The World Health Organization (WHO) is encouraging people to stop eating too much sugar. They have drafted a proposal asking individuals to consume less than 5% of their total daily calories from sugars.
The organization's current guideline, published in 2002, recommends eating less than 10% of your total daily calories from sugars. However, most Americans consume way more than that.
The United States Department of Agriculture (USDA) shared that between the 1950s and 2000s our sweet tooth increased 39% . Today, the average American now consumes about three pounds of sugar each week.
"There is increasing concern that consumption of free sugars, particularly in the form of sugar-sweetened beverages, may result in ... an increase in total caloric intake, leading to an unhealthy diet, weight gain and increased risk of noncommunicable diseases," the WHO said in a statement.
Another great concern is the role of how these free sugars play in the development of dental diseases, particularly dental caries. Dental diseases cause pain, anxiety, functional limitation and social handicap through tooth loss, for large numbers of people worldwide.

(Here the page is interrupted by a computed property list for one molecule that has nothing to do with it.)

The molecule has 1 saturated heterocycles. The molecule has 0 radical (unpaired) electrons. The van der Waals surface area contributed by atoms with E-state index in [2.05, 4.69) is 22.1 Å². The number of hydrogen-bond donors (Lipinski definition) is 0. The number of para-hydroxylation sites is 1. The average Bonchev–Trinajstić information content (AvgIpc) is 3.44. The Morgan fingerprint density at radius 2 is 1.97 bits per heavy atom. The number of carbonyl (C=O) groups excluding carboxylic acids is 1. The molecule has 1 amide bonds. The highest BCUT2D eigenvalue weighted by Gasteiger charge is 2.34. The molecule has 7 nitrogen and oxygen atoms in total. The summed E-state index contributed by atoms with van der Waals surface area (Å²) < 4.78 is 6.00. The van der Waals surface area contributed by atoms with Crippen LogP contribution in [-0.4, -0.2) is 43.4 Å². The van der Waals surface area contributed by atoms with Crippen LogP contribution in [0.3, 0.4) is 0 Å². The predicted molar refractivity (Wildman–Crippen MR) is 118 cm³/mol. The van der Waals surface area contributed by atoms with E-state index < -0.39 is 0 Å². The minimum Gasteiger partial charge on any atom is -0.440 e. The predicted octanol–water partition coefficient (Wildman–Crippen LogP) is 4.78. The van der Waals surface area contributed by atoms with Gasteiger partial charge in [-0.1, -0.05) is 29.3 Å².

"The objective of this guideline is to provide recommendations on the consumption of free sugars to reduce the risk of NCDs in adults and children, with a particular focus on the prevention and control of weight gain and dental caries," says WHO.
This draft guideline was developed in accordance with WHO's procedures for evidence-informed guideline development. WHO Member States and all relevant stakeholders are invited to comment on the draft guideline. The public consultation will be open through March 31, 2014.
The draft guideline will also undergo peer-review and public consultation. Once reviewed and completed, the guideline will be finalized and reviewed by the WHO Guidelines Review Committee (GRC) for final clearance before its official release.